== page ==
Hello! I am Lyndsey Stanfill, a member of the Advisors Circle. The most valuable advice I ever received when learning to fit sewing patterns was that I am the director. The pattern is just a blue print, and I can change anything I want. Today I’m going to share a useful alteration that can tweak the fit of almost any blouse.
This spring I sewed the Classic Shirt pattern for the first time. I selected a 12D based on my upper bust measurement and applied all of my normal fitting adjustments. I sewed a muslin of the pattern to check the fit, and it fit in all the right places. However, in checking the muslin I wondered if the shirt was too boxy on my frame because of my large bust size.
Since the shirt fit everywhere else, I wanted to try some vertical darts. This technique adds an additional dart that was not included on the pattern. Adding vertical darts to a shirt or blouse provides additional contouring to the shape. You can see in the picture below that we are going to add dart control by “removing” a triangle of fabric. One of the reasons vertical darts are so useful is that you can add them to a blouse that has already been sewn. You can also add vertical darts to a ready-to-wear blouse that is too boxy on your frame!
Start by pinching the fabric to create the shape you have in mind. You are the director, play with the fabric until you find the right shape.
Fitting dart points
One method for contouring a vertical dart is to pin the dart, using the pins like stitches, from the top of the dart to the bottom of the dart. I’ve always found this method difficult to do by myself and difficult to make the darts identical. Instead, I make three marks. I mark the point on my bust where I want the dart to end. This point will be approximately the same distance from your apex as your bust dart. The second mark is approximately in the middle. You can see in my picture that the contouring was the most pleasing with the second point a little higher than the middle. Mark this point and measure how deep you are pinching the fabric. My pinch was ½” deep. The third mark is all the way to the hemline, but you need to measure how deep you are pinching the fabric. At the hem my pinch was ¼” deep.
Mark the dart points
Take off the blouse and lay it flat on a surface to create your dart points. The top point was marked on your body and does need any additional steps. On the second point you will mark the width you had pinched in your fabric. I have marked ½” to the left and the right of the middle point. For the bottom point, you have to open up the hem allowance. If you are using this method on a ready-to-wear or completed garment, you want to rip out a couple of inches before and after the dart to give yourself plenty of room to sew. Now mark the width you had pinched the fabric at the hemline. I had pinched ¼” so I marked ¼” to the left and the right of the bottom point.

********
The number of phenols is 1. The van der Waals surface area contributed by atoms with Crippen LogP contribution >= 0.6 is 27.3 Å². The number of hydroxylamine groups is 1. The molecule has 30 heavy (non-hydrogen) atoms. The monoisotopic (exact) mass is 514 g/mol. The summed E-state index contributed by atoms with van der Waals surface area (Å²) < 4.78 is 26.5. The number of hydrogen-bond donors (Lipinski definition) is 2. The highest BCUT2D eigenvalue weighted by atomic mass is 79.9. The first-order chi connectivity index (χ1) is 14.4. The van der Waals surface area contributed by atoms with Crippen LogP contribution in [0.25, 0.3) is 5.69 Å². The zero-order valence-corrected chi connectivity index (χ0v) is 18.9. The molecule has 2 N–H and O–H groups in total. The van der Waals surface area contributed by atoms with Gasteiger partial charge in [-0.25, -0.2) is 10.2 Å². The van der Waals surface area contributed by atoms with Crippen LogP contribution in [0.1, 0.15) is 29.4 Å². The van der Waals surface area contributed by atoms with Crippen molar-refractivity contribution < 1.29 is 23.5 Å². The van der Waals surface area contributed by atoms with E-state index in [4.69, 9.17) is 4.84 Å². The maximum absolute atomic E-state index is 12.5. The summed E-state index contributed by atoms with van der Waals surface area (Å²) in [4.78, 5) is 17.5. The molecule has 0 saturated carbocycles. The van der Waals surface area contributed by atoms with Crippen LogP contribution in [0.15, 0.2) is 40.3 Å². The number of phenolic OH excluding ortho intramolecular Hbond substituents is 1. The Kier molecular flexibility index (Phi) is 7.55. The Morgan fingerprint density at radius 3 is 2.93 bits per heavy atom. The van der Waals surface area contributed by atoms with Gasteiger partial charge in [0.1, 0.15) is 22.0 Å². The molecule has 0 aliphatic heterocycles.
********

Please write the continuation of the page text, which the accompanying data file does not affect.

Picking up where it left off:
Draw the dart lines
Before you draw your dart lines, you need to make sure that the vertical line from the top point to the bottom point is on grain. The points I made during the fitting where slightly off grain, so I marked new points equidistant from the edge of the button placket.
Next fold the shirt from the top point to the bottom point and press the fabric along the crease. Then draw dart lines from the top point to the middle point and from the middle point to the bottom point.
Finally sew the darts using your normal technique, pivoting at the middle point. Repeat the process on the other side of the blouse. Press the darts toward the center front and check your work.
Before and After
You can see that the change I made is subtle but does add just a little bit of contouring to the shirt front. If I had pinched a deeper dart in the middle, the contouring would have been more pronounced.
Comparing the before and after photos shows the difference. The rest of the fit didn’t change, the only place that changed was the bottom of the shirt front. The shoulders and back fit the same.
To demonstrate how this technique would work on a ready-to-wear blouse, I’m going to baste vertical darts on my recently completed chambray Classic Shirt. Even though I had tested the vertical darts on my muslin, I had decided on a more relaxed look and didn’t end up adding the darts to the final shirt. For this example, I marked the dart points exactly the same as I did on the muslin. You can see here that I didn’t remove the pockets or pick out stitches on the hem for the demonstration. If I were going to keep these darts I would remove the pockets, sew the darts, and then reapply the pockets.
The only time I have a problem with this technique is when I don’t have enough ease in the hips. When you pinch the fabric at the bottom point, you are removing width from the hem circumference. Since I am already pear shaped, I usually add the minimal amount of ease I can to the hem line. In a muslin I can let the side seam out a little if I have enough seam allowance. On ready-to-wear, however, the side seams are usually overlocked and have a small seam allowance. But if you have enough ease in the hips to you allow vertical darts, this technique is a great way to add shape to a boxy ready-to-wear blouse. You can’t add bust darts to a finished shirt because adding a bust dart would shorten the length of the shirt front but not the shirt back. So, try adding vertical darts instead!